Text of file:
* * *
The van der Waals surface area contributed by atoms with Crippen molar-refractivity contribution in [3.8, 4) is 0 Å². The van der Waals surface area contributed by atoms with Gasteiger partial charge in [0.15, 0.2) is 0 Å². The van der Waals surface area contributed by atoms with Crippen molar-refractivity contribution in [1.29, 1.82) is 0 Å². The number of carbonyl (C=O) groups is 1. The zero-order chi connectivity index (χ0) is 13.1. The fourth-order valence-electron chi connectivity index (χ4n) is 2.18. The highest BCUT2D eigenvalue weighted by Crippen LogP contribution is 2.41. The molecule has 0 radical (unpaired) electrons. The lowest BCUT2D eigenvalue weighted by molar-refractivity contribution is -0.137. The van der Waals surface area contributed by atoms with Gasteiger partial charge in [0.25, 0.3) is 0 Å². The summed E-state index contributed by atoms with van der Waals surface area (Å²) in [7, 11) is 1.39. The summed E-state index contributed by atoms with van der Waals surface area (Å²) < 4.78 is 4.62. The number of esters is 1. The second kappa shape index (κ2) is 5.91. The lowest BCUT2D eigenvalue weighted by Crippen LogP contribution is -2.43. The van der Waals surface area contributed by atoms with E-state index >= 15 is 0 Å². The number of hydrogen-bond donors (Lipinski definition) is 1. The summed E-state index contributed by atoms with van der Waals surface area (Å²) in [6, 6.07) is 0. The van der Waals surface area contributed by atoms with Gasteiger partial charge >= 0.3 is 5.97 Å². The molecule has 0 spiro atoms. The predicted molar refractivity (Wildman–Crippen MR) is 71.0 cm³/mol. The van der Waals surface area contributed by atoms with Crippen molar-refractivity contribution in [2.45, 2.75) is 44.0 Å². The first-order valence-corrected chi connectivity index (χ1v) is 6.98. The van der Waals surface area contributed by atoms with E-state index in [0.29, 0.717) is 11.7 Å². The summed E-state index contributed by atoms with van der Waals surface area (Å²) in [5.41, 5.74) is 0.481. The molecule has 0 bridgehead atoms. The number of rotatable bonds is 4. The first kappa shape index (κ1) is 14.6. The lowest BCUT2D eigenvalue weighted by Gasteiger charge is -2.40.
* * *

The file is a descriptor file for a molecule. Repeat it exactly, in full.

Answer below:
The van der Waals surface area contributed by atoms with Crippen molar-refractivity contribution in [3.8, 4) is 0 Å². The van der Waals surface area contributed by atoms with Gasteiger partial charge in [0.15, 0.2) is 0 Å². The van der Waals surface area contributed by atoms with Crippen molar-refractivity contribution in [1.29, 1.82) is 0 Å². The number of carbonyl (C=O) groups is 1. The zero-order chi connectivity index (χ0) is 13.1. The fourth-order valence-electron chi connectivity index (χ4n) is 2.18. The highest BCUT2D eigenvalue weighted by Crippen LogP contribution is 2.41. The molecule has 0 radical (unpaired) electrons. The lowest BCUT2D eigenvalue weighted by molar-refractivity contribution is -0.137. The van der Waals surface area contributed by atoms with Gasteiger partial charge in [0.25, 0.3) is 0 Å². The summed E-state index contributed by atoms with van der Waals surface area (Å²) in [7, 11) is 1.39. The summed E-state index contributed by atoms with van der Waals surface area (Å²) < 4.78 is 4.62. The number of esters is 1. The second kappa shape index (κ2) is 5.91. The lowest BCUT2D eigenvalue weighted by Crippen LogP contribution is -2.43. The van der Waals surface area contributed by atoms with E-state index >= 15 is 0 Å². The number of hydrogen-bond donors (Lipinski definition) is 1. The summed E-state index contributed by atoms with van der Waals surface area (Å²) in [6, 6.07) is 0. The van der Waals surface area contributed by atoms with Gasteiger partial charge >= 0.3 is 5.97 Å². The molecule has 0 spiro atoms. The predicted molar refractivity (Wildman–Crippen MR) is 71.0 cm³/mol. The van der Waals surface area contributed by atoms with Crippen molar-refractivity contribution in [2.45, 2.75) is 44.0 Å². The first-order valence-corrected chi connectivity index (χ1v) is 6.98. The van der Waals surface area contributed by atoms with E-state index in [0.29, 0.717) is 11.7 Å². The summed E-state index contributed by atoms with van der Waals surface area (Å²) in [5.41, 5.74) is 0.481. The molecule has 0 bridgehead atoms. The number of rotatable bonds is 4. The first kappa shape index (κ1) is 14.6. The lowest BCUT2D eigenvalue weighted by Gasteiger charge is -2.40.